The Solemnity of Saints Peter and Paul



Today is the Solemnity of Saints Peter and Paul. These two saints are celebrated on the same day because Christ built his church on Saint Peter, and Saint Paul became the greatest evangelizer in the history of the church. These two saints were very different from each other and had a different mission, but together they did awesome things for the Lord Jesus and for His church. We are the beneficiaries of their efforts so it is right and fitting that we honor them today.

The first reading is totally awesome. It shows the power of the Lord in what seems to be a hopeless situation. Peter was chained up in prison between two guards and there were guards standing watch in front of the door too. Evidently they were all asleep, but in the dead of the night an angel appeared in Peter’s cell and woke him up. He wasn’t sure if it was real or not. Things can seem a little strange in the wee hours of the morning if we are unexpectedly awakened too. I’m sure we can all relate to this experience. But, Peter did what he was told and the angel led him safely out of prison. They walked right past all the sleeping guards and the iron gate opened all by itself and Peter walked out into the city to freedom. How awesome can that be? Surely Peter did a little dance of joy when he finally realized what had happened. Well, maybe he didn’t dance in the middle of the night but he surely gave a little exclamation of joy to be free.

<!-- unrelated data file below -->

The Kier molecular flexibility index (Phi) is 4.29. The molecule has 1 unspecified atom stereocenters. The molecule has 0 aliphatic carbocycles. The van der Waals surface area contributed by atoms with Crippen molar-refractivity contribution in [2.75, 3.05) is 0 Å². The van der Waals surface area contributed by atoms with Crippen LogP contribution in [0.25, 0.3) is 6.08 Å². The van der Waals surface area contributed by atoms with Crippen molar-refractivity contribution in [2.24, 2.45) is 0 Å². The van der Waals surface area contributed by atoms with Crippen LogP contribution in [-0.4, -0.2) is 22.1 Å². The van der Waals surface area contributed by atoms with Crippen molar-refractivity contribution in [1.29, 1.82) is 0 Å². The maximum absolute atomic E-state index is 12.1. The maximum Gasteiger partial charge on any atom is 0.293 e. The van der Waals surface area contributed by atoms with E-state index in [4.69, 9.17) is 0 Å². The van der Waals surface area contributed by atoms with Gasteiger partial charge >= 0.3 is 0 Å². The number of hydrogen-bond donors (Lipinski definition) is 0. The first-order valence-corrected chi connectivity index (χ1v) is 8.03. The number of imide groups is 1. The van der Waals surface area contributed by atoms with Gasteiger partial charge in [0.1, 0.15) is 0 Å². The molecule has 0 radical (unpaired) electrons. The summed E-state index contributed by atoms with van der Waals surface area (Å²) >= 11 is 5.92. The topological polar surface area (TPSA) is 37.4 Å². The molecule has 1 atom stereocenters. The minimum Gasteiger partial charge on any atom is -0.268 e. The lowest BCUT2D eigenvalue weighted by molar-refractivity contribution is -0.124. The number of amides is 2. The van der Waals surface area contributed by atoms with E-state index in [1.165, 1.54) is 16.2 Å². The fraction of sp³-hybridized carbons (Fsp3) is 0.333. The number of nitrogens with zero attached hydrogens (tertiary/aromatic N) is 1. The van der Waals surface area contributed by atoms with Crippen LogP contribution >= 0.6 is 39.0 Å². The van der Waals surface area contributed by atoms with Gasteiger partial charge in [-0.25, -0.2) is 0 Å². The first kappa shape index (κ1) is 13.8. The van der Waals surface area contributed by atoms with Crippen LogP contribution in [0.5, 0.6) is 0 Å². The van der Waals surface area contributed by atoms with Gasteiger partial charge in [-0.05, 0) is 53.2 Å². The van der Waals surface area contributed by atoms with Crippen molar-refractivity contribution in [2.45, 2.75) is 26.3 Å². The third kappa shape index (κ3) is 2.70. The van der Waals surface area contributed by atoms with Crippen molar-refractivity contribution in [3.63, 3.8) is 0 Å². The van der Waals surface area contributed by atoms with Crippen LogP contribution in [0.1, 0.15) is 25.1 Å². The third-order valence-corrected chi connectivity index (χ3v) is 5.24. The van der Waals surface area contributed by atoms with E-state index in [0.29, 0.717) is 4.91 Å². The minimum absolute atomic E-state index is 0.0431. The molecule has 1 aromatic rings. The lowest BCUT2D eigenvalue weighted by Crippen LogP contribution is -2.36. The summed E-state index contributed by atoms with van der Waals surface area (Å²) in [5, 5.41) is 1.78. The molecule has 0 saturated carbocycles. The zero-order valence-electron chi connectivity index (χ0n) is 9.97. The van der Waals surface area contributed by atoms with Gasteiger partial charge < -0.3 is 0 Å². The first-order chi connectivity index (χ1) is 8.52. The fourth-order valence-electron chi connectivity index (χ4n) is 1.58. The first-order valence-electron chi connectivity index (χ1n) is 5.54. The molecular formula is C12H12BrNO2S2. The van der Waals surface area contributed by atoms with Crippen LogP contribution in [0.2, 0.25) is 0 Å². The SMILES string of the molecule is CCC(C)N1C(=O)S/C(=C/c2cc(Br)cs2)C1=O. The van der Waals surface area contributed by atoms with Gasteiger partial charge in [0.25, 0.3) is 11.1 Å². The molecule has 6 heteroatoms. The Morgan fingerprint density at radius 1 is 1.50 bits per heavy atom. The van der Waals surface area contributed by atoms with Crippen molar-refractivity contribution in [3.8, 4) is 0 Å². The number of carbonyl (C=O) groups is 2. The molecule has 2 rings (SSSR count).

There are many circumstances in the bible that God has spoken to people in dreams or sent an angel to them in their sleep though. We shouldn’t disregard a spiritual experience in our dreams either. We shouldn’t take all our dreams seriously, but maybe be a little more aware that God does reveal things of importance to us in our sleep sometimes.